At thirty years after his death and close to the one hundredth anniversary of his birth, Random house Mondadori has issued the Pablo Neruda Library, from Crepusculario to Confieso que he vivido (Memories: I Confess that I have Lived). Each volume carries a prologue written by a poet or critic. In this series we can appreciate one of the most quoted lines in the Spanish language of the 20th century: Puedo escribir los versos mas tristes esta noche (tonight I can write the saddest lines), and one of the most lamentable: “Stalinianos, llevamos este nombre con orgullo (Stalinists, we carry this name with pride)” (1953, upon the death of Stalin). We can appreciate the author of masterpieces, like Residencia en la tierra, but also Las uvas y el viento and Canto general, that lyrical epic or geographical rhetoric, a collection of notes exalting heroes and flags, with its schematic division between the good guys – liberators and workers – and the evil ones – conquistadors and oligarchs -, and including one excellent section, Alturas de Macchu Picchu. In my prologue to La residencia en la tierra I remember those years that Neruda spent in Mexico as Chilean consul (1940 – 1943), as polemical ones, because of the close relationship he maintained with the Communist Party, the attempt on Trotsky’s life by his friend Siqueiros, and for his statements about Mexican poets, whom he found to be in “a state of absolute disorientation and lack of civil courage that is truly remarkable”.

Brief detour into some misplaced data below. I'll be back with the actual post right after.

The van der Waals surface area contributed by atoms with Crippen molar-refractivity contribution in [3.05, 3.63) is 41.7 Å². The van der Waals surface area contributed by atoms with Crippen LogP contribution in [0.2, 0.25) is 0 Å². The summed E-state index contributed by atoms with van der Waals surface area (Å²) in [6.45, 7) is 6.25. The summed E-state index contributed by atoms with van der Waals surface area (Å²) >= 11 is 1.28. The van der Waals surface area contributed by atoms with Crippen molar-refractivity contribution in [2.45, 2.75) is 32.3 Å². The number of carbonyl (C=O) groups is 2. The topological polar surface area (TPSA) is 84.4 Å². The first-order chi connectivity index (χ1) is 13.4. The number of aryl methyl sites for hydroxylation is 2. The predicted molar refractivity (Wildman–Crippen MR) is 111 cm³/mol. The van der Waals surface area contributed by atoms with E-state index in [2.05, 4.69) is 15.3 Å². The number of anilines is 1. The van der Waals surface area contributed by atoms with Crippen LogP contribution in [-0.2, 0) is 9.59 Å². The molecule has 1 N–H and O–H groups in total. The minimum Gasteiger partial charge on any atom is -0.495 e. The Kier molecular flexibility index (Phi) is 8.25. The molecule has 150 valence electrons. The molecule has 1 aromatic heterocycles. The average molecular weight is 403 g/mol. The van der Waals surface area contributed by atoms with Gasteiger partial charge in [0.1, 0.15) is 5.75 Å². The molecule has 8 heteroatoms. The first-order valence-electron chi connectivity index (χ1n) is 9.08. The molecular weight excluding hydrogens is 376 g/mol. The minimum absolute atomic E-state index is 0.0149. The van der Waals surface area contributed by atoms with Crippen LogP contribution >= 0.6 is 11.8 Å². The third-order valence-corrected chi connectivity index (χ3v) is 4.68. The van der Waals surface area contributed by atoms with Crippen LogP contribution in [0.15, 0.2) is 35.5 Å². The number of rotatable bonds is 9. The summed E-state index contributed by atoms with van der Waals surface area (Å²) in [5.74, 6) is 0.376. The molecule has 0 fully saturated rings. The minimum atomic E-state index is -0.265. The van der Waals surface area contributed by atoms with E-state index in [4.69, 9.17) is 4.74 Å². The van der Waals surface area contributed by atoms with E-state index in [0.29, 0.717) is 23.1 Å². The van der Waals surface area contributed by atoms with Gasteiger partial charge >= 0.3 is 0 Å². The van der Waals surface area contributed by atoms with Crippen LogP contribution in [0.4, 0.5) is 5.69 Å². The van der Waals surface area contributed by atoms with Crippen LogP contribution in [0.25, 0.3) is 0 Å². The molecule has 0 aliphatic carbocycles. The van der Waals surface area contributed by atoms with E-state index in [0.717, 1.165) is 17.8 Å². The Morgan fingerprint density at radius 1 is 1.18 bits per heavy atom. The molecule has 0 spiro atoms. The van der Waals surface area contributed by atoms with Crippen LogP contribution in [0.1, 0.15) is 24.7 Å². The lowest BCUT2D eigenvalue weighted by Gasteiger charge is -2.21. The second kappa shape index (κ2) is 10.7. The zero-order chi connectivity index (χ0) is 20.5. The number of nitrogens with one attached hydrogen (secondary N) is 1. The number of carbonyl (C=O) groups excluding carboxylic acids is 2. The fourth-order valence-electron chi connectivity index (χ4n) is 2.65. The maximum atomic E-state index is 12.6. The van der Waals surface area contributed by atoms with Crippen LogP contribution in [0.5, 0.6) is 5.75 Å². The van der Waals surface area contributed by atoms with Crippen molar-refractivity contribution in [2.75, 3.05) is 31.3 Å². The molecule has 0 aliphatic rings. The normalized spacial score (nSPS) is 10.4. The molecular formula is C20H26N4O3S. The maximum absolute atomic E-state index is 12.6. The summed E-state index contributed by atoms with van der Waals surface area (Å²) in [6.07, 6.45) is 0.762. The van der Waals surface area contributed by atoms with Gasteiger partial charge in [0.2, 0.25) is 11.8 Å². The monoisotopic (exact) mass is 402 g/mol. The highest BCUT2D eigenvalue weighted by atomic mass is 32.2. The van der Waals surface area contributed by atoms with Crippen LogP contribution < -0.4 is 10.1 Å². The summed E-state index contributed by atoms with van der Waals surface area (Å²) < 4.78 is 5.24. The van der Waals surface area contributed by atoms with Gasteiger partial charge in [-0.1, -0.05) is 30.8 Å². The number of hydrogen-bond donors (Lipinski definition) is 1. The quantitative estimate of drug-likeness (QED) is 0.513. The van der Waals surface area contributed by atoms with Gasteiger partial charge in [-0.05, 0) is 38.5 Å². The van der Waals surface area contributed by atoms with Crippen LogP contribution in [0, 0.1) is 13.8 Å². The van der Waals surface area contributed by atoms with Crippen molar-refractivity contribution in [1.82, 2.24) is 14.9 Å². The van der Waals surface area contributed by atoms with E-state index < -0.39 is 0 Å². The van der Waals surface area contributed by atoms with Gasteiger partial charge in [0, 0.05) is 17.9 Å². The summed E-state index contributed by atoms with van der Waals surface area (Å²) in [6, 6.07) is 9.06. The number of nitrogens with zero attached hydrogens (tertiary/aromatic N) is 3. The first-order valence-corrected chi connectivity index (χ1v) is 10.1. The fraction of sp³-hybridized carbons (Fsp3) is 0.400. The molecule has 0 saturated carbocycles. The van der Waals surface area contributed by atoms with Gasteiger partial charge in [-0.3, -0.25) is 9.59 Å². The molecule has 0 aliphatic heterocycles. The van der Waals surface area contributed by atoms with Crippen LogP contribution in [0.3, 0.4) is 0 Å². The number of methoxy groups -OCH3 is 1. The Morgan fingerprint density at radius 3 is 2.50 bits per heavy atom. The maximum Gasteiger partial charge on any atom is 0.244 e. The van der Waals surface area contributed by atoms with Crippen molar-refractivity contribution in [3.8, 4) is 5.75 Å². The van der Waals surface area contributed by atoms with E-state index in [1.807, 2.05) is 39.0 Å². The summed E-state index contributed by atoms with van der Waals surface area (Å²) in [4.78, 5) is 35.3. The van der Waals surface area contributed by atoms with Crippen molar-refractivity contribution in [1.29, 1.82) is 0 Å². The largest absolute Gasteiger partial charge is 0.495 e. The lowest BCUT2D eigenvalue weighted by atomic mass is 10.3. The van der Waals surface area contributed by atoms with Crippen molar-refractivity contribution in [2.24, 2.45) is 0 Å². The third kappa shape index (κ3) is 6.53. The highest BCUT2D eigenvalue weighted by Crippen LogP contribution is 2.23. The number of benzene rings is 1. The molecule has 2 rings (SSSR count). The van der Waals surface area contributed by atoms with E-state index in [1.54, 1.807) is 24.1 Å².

Through his poems, his letters from the Orient and his memories in prose and in verse, Neftali Ricardo Reyes was able to turn the central character of his work into the poet invented by him in 1920: Pablo Neruda.*
* Pablo Neruda was born ‘Neftali Ricardo Reyes’. The pseudonym ‘Neruda’ was the real name of a Czech writer. He writes in his autobiography: “When I was fourteen, my father was always at me about my literary endeavors. He didn’t like the idea of having a son who was a poet. To cover up the publication of my first poems, I looked for a last name that would throw him completely off the scent. I took the Czech name from a magazine, not knowing it was the name of a great writer loved by a whole nation, the author of elegant ballads and narrative poems whose monument stood in Prague’s Mala Strana quarter. Many years later, the first thing I did when I got to Czechoslovakia was place a flower at the foot of the bearded statue.”